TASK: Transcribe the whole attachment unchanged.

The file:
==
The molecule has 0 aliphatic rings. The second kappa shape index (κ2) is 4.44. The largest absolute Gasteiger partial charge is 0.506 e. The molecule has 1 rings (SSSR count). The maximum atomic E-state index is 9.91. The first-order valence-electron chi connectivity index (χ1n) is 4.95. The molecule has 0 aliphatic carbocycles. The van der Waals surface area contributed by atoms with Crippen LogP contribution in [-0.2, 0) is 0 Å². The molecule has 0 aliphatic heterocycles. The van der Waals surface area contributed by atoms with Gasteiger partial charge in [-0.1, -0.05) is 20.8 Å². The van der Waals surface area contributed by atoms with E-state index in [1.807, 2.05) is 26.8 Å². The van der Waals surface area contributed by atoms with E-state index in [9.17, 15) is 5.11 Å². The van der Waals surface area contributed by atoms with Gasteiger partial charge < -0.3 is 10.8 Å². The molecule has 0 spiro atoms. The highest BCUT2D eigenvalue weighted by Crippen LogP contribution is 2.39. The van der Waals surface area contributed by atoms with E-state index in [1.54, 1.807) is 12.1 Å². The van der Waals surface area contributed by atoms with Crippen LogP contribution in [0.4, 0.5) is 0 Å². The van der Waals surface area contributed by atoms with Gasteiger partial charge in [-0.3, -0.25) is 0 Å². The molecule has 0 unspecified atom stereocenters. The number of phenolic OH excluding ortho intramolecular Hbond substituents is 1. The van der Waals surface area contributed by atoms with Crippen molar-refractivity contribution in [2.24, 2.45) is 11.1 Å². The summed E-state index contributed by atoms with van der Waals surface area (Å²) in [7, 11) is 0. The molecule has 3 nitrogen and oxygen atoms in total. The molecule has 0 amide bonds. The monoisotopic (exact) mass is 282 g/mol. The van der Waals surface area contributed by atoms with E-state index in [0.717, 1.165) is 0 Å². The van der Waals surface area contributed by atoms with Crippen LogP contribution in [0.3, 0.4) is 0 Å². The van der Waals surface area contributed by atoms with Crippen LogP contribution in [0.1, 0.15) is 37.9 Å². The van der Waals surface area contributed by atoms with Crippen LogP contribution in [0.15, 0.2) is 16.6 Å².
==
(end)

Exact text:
The molecule has 0 aliphatic rings. The second kappa shape index (κ2) is 4.44. The largest absolute Gasteiger partial charge is 0.506 e. The molecule has 1 rings (SSSR count). The maximum atomic E-state index is 9.91. The first-order valence-electron chi connectivity index (χ1n) is 4.95. The molecule has 0 aliphatic carbocycles. The van der Waals surface area contributed by atoms with Crippen LogP contribution in [-0.2, 0) is 0 Å². The molecule has 0 aliphatic heterocycles. The van der Waals surface area contributed by atoms with Gasteiger partial charge in [-0.1, -0.05) is 20.8 Å². The van der Waals surface area contributed by atoms with E-state index in [1.807, 2.05) is 26.8 Å². The van der Waals surface area contributed by atoms with E-state index in [9.17, 15) is 5.11 Å². The van der Waals surface area contributed by atoms with Gasteiger partial charge < -0.3 is 10.8 Å². The molecule has 0 spiro atoms. The highest BCUT2D eigenvalue weighted by Crippen LogP contribution is 2.39. The van der Waals surface area contributed by atoms with E-state index in [1.54, 1.807) is 12.1 Å². The van der Waals surface area contributed by atoms with Crippen LogP contribution in [0.4, 0.5) is 0 Å². The van der Waals surface area contributed by atoms with Gasteiger partial charge in [-0.3, -0.25) is 0 Å². The molecule has 0 unspecified atom stereocenters. The number of phenolic OH excluding ortho intramolecular Hbond substituents is 1. The van der Waals surface area contributed by atoms with Crippen molar-refractivity contribution in [2.24, 2.45) is 11.1 Å². The summed E-state index contributed by atoms with van der Waals surface area (Å²) in [7, 11) is 0. The molecule has 3 nitrogen and oxygen atoms in total. The molecule has 0 amide bonds. The monoisotopic (exact) mass is 282 g/mol. The van der Waals surface area contributed by atoms with E-state index in [0.717, 1.165) is 0 Å². The van der Waals surface area contributed by atoms with Crippen LogP contribution in [0.3, 0.4) is 0 Å². The van der Waals surface area contributed by atoms with Crippen LogP contribution in [0.1, 0.15) is 37.9 Å². The van der Waals surface area contributed by atoms with Crippen LogP contribution in [0.15, 0.2) is 16.6 Å².